Wednesday, July 21, 2010

Sally Potter's ORLANDO: primed for discovery by a new generation

It isn’t as though ORLANDO -- the 1992 film that helped put both writer/
director Sally Potter* and her star Tilda Swinton on the cultural map – isn’t already a known quantity in the minds of most of the older set. We remember the film and how odd (and enjoyable) it seemed. Now, here it is again, suddenly re-released by Sony Pictures Classics, and guess what? It seems even better – richer, stronger, and (most surprising of all) more “modern” today than TrustMovies, at least, recalls its being back then. Based upon a book by Virginia Woolf that tracks 400 years of British history through the eyes of one man/woman who manages to live, without aging, through the entire four centuries, the movie is neither “supernatural” nor “vampirish” (Damn! There goes the Twilight crowd) but rather conceptual and philosophic, handled in a manner mostly playful and charming.

Potter’s film (the director is shown at left) is full of ideas about history and class, men and women, sex and identity, art and commerce – more often suggested than hammered home, simply by a telling glance at the camera from Ms Swinton. Combining extravagant visuals (lovelier than I remember), and a form and shape that entice, the movie has relatively little dialog. Divided into sections that read “death,” “love,” “poetry” and the like, it tells the story of Orlando and how he/she manages to live, learn and grow – if not age.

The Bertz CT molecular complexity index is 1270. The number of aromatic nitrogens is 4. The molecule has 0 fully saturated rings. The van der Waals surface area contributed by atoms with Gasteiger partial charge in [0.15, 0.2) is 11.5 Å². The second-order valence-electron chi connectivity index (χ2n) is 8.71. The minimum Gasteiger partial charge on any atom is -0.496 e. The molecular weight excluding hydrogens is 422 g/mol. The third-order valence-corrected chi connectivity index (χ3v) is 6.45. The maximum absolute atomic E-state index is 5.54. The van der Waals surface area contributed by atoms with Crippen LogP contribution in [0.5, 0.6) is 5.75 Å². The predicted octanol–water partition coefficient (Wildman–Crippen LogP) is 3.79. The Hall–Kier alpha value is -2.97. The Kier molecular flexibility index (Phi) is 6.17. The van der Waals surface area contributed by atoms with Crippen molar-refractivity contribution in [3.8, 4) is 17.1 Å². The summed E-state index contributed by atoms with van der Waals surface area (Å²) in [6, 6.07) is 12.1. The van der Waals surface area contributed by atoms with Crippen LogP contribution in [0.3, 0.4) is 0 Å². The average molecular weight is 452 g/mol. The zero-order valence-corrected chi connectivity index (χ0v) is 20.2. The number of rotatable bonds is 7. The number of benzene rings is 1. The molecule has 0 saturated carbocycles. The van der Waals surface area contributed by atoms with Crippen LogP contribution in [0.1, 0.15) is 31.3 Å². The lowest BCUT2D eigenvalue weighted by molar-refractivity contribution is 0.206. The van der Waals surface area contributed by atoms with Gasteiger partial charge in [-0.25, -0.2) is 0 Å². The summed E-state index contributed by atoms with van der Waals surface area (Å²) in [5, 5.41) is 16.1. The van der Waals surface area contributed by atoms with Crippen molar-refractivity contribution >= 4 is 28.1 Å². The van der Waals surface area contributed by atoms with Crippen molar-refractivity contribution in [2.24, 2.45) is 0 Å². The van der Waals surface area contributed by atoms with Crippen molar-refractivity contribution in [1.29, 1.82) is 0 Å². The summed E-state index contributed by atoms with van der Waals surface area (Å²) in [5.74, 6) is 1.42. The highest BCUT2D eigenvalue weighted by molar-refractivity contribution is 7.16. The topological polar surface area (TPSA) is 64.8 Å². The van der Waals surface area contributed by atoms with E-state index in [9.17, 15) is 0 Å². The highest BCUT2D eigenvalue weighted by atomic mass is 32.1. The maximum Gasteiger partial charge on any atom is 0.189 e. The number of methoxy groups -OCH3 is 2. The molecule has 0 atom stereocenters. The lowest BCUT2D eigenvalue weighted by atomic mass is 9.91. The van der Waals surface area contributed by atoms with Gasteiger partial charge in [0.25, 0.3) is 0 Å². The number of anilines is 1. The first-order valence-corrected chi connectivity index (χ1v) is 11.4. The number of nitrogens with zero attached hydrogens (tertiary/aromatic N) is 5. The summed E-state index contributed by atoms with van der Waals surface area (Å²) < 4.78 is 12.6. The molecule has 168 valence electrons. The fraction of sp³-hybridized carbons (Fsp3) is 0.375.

Among the treats on view is Swinton at her dewiest and fresh – and already unforgettable. This was and is a performance for which any good actress would kill/die for the chance to give – yet I don’t recall any major awards bestowed on Swinton for her work. It’s odd, but in the nearly 20 years that have passed since Orlando’s creation, it had seemed to me that Swinton herself had barely aged. But seeing her in this film once again, and on the big screen, it is clear that she has – but at her own slow pace and in her
own unique manner.

The movie lets us see Billy Zane, too, in his gorgeous prime (above, right). What a pair of lovers these two make! Swinton has gone on to sculpt an amazing career, I think, while Zane now appears mostly in B movies. Orlando takes us back to a moment when both had the world at their feet, stretching out in front of them with possibility and wonder. Well, talent, judgment, luck and decisions (made by themselves and others)  have combined to work their magic and/or take their toll. Also on view here are Quentin Crisp (wonderfully cast as Queen Elizabeth I), John Wood (below, left), Lothaire Bluteau, Heathcote Williams, Dudley Sutton, Simon Russell Beale and even Toby Jones in a tiny role.

If you‘ve never seen Orlando, now’s the time, though I wish the print we saw at the screening were a better one: sharper rather than fuzzy at odd times. But that’s a minor annoyance. The movie seems fresher now than before: smart, meaningful and even, finally, oddly moving. It opens Friday, July 23, in New York City at Lincoln Plaza Cinemas and in Los Angeles at the NuArt.  SPC promises, as well, that it will be appearing at a theater near you. Check the film's web site for updates regarding where/when.

* You can find my interview with Sally Potter, upon the release of her latest film, Ragehere.

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